As much a concept musical as “Cats” or “Company,” “Come from Away’ is a musical that came from, seemingly, out of nowhere to captivate Broadway and touring audiences.

The first I heard of it, I had the same reaction that I believe many had: A 9/11 musical? Really.

North American Tour of Come From Away. Photo by Matthew Murphy


Learning that the team that concocted the show’s biggest credit up to this was a Toronto Fringe show called “My Mother’s Lesbian Jewish Wiccan Wedding” didn’t exactly instill further confidence.

That the show reached Broadway at all is amazing in and of itself, given that its challenges were compounded by not having any well-known performers. Likely of more concern to potential investors, it wasn’t preceded by a movie version or even a concept album.

Oh, and it’s primarily focused on people being nice to each other.

“Come from Away” is a musical collage, a series of vignettes about people who were in the air during the terrorist attacks and the people who hosted them when their planes were diverted to tiny Gander, Newfoundland, and surroundings.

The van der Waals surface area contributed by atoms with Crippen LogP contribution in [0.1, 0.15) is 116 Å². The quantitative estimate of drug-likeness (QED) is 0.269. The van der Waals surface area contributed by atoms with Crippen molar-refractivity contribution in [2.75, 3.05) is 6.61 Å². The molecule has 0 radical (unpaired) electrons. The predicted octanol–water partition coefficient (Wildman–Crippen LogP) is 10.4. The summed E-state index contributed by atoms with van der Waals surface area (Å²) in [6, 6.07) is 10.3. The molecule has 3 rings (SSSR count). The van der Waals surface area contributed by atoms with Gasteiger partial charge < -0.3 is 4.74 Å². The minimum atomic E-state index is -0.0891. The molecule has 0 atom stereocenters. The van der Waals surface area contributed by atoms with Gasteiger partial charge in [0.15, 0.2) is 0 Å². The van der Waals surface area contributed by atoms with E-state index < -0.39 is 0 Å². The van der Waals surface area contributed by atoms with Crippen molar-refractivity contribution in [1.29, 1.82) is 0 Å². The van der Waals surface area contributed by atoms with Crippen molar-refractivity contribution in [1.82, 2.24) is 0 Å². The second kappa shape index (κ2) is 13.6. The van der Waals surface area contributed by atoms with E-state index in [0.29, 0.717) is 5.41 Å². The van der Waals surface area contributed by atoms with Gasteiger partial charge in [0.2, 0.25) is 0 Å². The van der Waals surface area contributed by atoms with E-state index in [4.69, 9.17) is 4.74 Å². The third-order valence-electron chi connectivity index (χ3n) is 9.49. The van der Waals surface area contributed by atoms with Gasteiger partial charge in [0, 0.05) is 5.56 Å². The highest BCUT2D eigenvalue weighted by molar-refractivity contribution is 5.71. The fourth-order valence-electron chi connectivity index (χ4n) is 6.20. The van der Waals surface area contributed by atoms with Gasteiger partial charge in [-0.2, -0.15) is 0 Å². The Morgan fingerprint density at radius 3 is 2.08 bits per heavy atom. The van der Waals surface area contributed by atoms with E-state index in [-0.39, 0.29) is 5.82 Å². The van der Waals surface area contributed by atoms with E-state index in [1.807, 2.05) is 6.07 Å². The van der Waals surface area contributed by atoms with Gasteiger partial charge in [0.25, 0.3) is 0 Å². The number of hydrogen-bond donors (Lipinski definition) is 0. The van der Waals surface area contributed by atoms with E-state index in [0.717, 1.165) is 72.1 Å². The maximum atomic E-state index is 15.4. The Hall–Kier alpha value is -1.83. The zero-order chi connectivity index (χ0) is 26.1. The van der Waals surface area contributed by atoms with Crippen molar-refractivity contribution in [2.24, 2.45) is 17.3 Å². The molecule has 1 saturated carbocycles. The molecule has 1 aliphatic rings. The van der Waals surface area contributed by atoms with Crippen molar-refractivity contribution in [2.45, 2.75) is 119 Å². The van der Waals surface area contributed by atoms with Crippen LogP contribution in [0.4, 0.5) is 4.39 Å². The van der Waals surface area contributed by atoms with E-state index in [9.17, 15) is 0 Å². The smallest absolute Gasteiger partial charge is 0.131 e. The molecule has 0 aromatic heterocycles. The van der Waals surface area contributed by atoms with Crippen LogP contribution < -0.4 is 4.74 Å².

There are small stories woven in, but they don’t develop in the traditional musical sense.

That doesn’t mean it’s short on songs. There are plenty, from the earnest opening “Welcome to the Rock” to the earnest “I am Here” to the earnest “Me and the Sky.” The actors are in near constant motion, switching characters at the drop–or the add–of a hat.

And, much I think to the surprise of audiences, it’s surprisingly packed with laughs. It never trivializes the catalytic events, but it does find humor in both the passengers and their hosts.

I had the pleasure of seeing the original Broadway company twice so some comparisons are inevitable. Adjusting to the size of Clowes Hall only lost some of the show’s intimacy (I was sitting mid-orchestra section and can’t speak for those in the upper balcony). Only occasionally did the cast lean too far in to the humor and only in the case of awkward Brit Nick did cartooning become a bit of a distraction.

in all, though, “Come from Away” remains a cathartic balm, a small wonder of a show that managed not only to win hearts on Broadway but also pulled off a tour that plays well in larger venues.

Next stop, no doubt, will be dozens of regional productions.

I look forward to seeing it again then.